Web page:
“A significantly enhanced Nitrates Action Programme that was introduced last year had a number of new and broadened measures to drive improvements in water-quality such as observing buffers when spreading slurry, sowing clover to reduce fertiliser use, huge actions on farms that will pay dividends, said Minister Heydon“ But the new programme has had limited opportunity to influence water quality data in that EPA report due to lagging timings between when actions were implemented and their full effect. Many of the actions only became applicable in 2023. We have to be mindful of that.” Time, he says is required for the full impact of these actions to be realised. Connected to this, he confirmed that additional measures to enhance water quality will soon be supported through a €60m investment – part of the European Innovation Partnership, aimed at results-based interventions at farm level. “This will see us working with farmers, and empowering them, similar to the model that has worked well through the Agricultural Sustainability Support and Advisory Programme.” Details of this new scheme are expected to be announced soon, he said.

Cow reduction

Reports of a dairy-cow reduction scheme that had started to circulate at the time of interviewing the minister, have evolved since then. Latest reports indicate that a Government taskforce has been established to investigate the viability of such a scheme – voluntary, of course – and we have all heard that 200,000 head may be culled over a three-year period to help us meet our climate targets. Nothing has yet been confirmed [at time of print] but Minister Heydon had this to say: “There is no scheme or secret plan to reduce cow numbers, I want to make that clear, there has been a lot of muddying the waters around this. Last October the Food Vision Dairy Group introduced a number of recommendations, and exploring the possibility of a voluntary reduction scheme was one of them, and that is what that group is doing now, looking at the proposal and taking into account all the considerations.
“We have always been clear that any action would be voluntary because that is the best way to achieve buy in. It is not unusual for my department or any department to produce modelling of what policy proposals would look like. Any scheme like this would be a serious intervention so it is really important that we know what such an intervention would deliver, what the possible drawbacks of it are, and it would have to be proven that it would be value for money. There is a way to go on this yet, but we will continue to work with the sector.”
So what is the timeframe? “There is no timeframe on this yet because a lot of analysis has to be done – what are the consequences, the drawbacks, is it value for money? The one thing Minister McConologue said is that if there is an intervention, it would be based on last year’s cow numbers so no farmer should be making any decisions relating to this now.” Questioned on whether he expected a voluntary scheme would be introduced, he said: “I have an open mind on it, I don’t know yet.”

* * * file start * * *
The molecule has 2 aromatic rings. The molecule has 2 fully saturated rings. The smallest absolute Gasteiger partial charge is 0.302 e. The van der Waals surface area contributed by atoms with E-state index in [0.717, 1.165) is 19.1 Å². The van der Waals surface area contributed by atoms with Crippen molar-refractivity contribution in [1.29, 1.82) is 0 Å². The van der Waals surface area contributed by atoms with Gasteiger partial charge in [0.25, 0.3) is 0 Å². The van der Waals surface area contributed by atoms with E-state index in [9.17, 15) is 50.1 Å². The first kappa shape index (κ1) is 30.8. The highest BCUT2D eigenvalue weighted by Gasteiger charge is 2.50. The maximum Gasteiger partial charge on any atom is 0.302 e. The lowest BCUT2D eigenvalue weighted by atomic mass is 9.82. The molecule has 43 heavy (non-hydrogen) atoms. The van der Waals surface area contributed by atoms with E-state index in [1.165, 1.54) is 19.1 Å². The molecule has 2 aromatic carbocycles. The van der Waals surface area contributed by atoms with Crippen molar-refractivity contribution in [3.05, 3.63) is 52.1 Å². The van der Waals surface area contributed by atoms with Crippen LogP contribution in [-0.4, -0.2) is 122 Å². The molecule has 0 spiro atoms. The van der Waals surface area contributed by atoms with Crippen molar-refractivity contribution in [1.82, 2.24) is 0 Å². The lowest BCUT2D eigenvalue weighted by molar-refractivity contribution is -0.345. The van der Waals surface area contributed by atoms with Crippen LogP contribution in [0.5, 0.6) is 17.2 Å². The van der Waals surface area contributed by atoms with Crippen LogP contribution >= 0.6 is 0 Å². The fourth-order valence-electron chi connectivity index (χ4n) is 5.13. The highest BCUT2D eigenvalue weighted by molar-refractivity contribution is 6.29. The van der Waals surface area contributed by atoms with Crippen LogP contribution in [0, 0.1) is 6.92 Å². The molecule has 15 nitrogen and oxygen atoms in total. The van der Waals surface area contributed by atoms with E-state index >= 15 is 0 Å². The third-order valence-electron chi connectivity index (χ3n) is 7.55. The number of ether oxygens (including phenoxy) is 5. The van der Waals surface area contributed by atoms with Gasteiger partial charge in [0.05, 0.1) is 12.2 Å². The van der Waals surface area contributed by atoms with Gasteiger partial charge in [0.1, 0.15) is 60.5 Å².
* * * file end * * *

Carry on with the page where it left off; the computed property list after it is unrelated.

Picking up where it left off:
Farm safety

As the country’s first farm-safety minister, Minister Heydon says he is proud that he has been able to secure a growing budget to invest in this area. This year, he has €2.5m to dedicate to improving farm safety, an increase of €0.3m on last year. Farming is still the most dangerous profession in Ireland and at the time of interviewing, there had been six farm fatalities since the start of 2023.
Just recently, he launched a new National Farm Safety Measure, which will provide a financial contribution to participating farmers covering 60 per cent of the eligible cost of quad bike helmets and power take off (PTO) shaft covers. A total of €1.5m has been allocated to support farmers in the purchase of this equipment.
Additionally, the Farm Safety Capital Investment Scheme under the new Targeted Agricultural Modernisation Scheme (TAMS 3) is now open. This marks the first time that farm safety investments have their own standalone scheme under TAMS and significantly, the higher grant rate of 60 per cent is available.
“This significant grant rate will make it much more attractive to upgrade the likes of animal handling facilities on farms. Incidents with animals account for the greatest number of non-fatal incidents occurring on farms and proper handling facilities such as cattle crushes, or calving pens can help prevent these incidents from occurring.”

There is a wide range of items available under the Farm Safety Scheme including fixed and mobile handling facilities for cattle, sheep, and horses, replacements for agitation points or older slats, safety cages for roofs, upgrades to electric wiring, yard lights, livestock monitors and fertility tags, wheel changing equipment, and silage bale slicer with plastic remover.